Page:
When we were staying at Glazebrook House, just 20 minutes away from Plymouth; chef Dan had told us about all of the wonderful game caught on Dartmoor. So when I saw pigeon as part of the tasting menu, I was pleased to see The Samphire Bush making the most of the locally sourced game. But also nervous because when I did eat meat, I even found lamb too gamey. It’s just a very strong meaty flavour, and I am a seafood girl through and through. However, the dish was presented perfectly, with the deep and rich flavours of fondant potato, butternut squash purée and balsamic dressed greens. The point of this course was to demonstrate Martin’s flexibility as a chef, and it did its job.
However, it turns out that pigeon is still too gamey for me, and so I wrapped up the second piece in my napkin.
And found it in my purse the following day. Ewwww. (Sorry Martin. It was beautiful: just not my ‘thing’)
Not just the one dessert, but a range of four were served to finish off the meal. The rosemary pannacotta was delicately fragranced as opposed to heavily seasoned with the rosemary, which complimented the mint chocolate ganache perfectly. A thin almost carpaccio of roasted rhubarb gave the bittersweet fruity cleanse which perfectly rounded off the meal, and matched the ruby red pomegranate sorbet. These assorted desserts demonstrated further creativity, skill and flavour, and somehow all worked together.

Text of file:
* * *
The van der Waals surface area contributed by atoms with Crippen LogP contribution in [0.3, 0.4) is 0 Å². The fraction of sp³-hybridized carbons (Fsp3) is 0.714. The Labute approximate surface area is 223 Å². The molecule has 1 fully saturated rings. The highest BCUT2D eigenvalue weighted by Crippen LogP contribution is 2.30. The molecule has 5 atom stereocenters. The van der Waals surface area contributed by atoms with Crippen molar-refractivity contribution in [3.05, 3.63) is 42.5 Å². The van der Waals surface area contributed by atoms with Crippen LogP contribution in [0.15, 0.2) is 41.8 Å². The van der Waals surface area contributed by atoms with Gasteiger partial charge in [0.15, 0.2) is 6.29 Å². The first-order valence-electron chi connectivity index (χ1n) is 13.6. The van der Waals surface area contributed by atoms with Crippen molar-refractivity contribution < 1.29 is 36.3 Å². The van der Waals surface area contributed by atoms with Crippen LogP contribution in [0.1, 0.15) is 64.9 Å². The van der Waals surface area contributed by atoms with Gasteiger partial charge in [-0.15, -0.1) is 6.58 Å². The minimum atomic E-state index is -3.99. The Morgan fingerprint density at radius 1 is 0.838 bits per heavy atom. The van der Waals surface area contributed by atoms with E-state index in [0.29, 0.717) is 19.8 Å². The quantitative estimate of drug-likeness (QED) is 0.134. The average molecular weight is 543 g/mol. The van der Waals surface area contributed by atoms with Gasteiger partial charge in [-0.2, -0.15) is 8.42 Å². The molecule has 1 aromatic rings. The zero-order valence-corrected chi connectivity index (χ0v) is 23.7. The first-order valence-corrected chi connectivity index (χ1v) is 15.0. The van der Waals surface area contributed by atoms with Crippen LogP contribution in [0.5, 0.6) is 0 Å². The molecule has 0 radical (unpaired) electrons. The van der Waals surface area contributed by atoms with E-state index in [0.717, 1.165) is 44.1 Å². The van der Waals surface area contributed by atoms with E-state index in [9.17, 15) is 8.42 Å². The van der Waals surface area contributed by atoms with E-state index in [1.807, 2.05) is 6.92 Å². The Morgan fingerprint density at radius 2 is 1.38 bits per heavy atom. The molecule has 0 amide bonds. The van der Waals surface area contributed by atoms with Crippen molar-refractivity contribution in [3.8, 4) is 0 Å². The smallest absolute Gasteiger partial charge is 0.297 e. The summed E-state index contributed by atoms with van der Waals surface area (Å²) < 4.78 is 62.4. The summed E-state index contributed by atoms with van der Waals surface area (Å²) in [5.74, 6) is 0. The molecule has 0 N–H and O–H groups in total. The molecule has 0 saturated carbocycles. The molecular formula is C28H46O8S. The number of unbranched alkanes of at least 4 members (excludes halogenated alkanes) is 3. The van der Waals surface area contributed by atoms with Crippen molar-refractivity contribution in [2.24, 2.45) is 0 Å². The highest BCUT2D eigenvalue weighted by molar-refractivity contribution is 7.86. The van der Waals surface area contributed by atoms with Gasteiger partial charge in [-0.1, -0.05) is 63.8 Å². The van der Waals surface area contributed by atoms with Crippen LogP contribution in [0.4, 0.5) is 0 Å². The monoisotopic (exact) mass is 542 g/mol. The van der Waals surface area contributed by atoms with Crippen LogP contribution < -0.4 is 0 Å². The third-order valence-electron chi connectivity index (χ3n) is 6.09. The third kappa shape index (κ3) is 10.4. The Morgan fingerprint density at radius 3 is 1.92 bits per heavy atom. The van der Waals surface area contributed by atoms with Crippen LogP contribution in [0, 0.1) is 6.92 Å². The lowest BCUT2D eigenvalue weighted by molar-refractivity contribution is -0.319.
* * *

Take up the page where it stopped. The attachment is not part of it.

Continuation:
The Samphire Bush is one of my favourite restaurants, for the food and wine, but also the amazing friendliness of the staff, and the ethos of working to conserve seafood stocks. Clearly, if you’re a seafood fan, you should go, but I also recommend a visit to anyone who likes to eat a fine dining setting and enjoys restaurants who have a demonstrable passion for food, ingredients and sustainability. A really lovely evening.
The Samphire Bush
36 Admiralty Street
Plymouth PL1 3RU
Tel: 01752 253247
Wednesday – 12pm-14:15 (last food order)
Thursday – 12pm-14:15 (last food order)
Friday – 12pm-14:15 (last food order)
Saturday – 12pm-14:15 (last food order)
They will open at 5 upon request
Tuesday – 18:00 – 21:00
Wednesday-18:00 – 21:00
Thursday-18:00 – 21:00
Friday –18:00 – 21:00
Saturday- 18:00 – 21:00